Ex­te­rior

The fa­cade of the spa­cious fore­court was built in the same man­ner as the fa­cade of the Sü­ley­maniye Mosque, ex­cept for the ad­di­tion of the tur­rets on the cor­ner domes. The court is about as large as the mosque it­self and is sur­rounded by a con­tin­u­ous vaulted ar­cade (re­vak). It has ablu­tion fa­cil­i­ties on both sides. The cen­tral hexag­o­nal foun­tain is small rel­a­tive to the court­yard. The mon­u­men­tal but nar­row gate­way to the court­yard stands out ar­chi­tec­turally from the ar­cade. Its semi-dome has a fine sta­lac­tite struc­ture, crowned by a small ribbed dome on a tall tholo­bate. Its his­tor­i­cal ele­men­tary school (Sıbyan Mek­tebi) is used as “Mosque In­for­ma­tion Cen­ter” which is ad­ja­cent to its outer wall on the side of Ha­gia Sophia. This is where they pro­vide vis­i­tors with a free ori­en­ta­tional pre­sen­ta­tion on the Blue Mosque and Is­lam in gen­eral. A heavy iron chain hangs in the up­per part of the court en­trance on the west­ern side. Only the sul­tan was al­lowed to en­ter the court of the mosque on horse­back. The chain was put there, so that the sul­tan had to lower his head ev­ery time he en­tered the court to avoid be­ing hit. This was a sym­bolic ges­ture, to en­sure the hu­mil­ity of the ruler in the face of the di­vine.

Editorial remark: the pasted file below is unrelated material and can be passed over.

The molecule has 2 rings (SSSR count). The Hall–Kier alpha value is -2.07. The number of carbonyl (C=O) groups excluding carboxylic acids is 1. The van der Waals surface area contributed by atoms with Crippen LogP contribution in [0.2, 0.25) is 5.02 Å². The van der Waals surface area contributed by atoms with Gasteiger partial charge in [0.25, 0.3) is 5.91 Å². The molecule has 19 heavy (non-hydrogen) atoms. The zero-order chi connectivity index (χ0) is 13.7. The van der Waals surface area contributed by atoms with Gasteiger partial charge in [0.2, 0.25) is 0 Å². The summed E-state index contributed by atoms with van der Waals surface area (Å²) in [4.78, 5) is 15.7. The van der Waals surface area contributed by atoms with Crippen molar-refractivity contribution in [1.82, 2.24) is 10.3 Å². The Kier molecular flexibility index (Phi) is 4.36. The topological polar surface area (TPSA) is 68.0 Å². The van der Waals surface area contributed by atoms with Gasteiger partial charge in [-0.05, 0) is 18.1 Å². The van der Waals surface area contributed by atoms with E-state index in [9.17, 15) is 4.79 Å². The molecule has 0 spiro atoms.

Minarets

The Sul­tan Ahmed Mosque is first one of the two mosques in Tur­key that has six minarets, the sec­ond one be­ing the Sa­bancı Mosque in Adana. When the num­ber of minarets was re­vealed, the Sul­tan was crit­i­cized for be­ing pre­sump­tu­ous, since this was the same minarets num­ber as at the mosque of the Ka’aba in Mecca. He over­came this prob­lem by or­der­ing a sev­enth minaret to be built at the Mecca mosque. Four minarets stand at the cor­ners of the Blue Mosque. Each of these fluted, pen­cil­shaped minarets has three bal­conies (Called Şerefe) with sta­lac­tite cor­bels, while the two oth­ers at the end of the fore­court only have two bal­conies. Be­fore the muezzin or prayer caller had to climb a nar­row spi­ral stair­case five times a day to an­nounce the call to prayer. To­day, a public an­nounce sys­tem is be­ing used, and the call can be heard across the old part of the city, echoed by other mosques in the vicin­ity. Large crowds of both Turks and tourists gather at sun­set in the park fac­ing the mosque to hear the call to evening prayers, as the sun sets and the mosque is bril­liantly il­lu­mi­nated by col­ored flood­lights. Source: : SULTANAHMETCAMII.ORG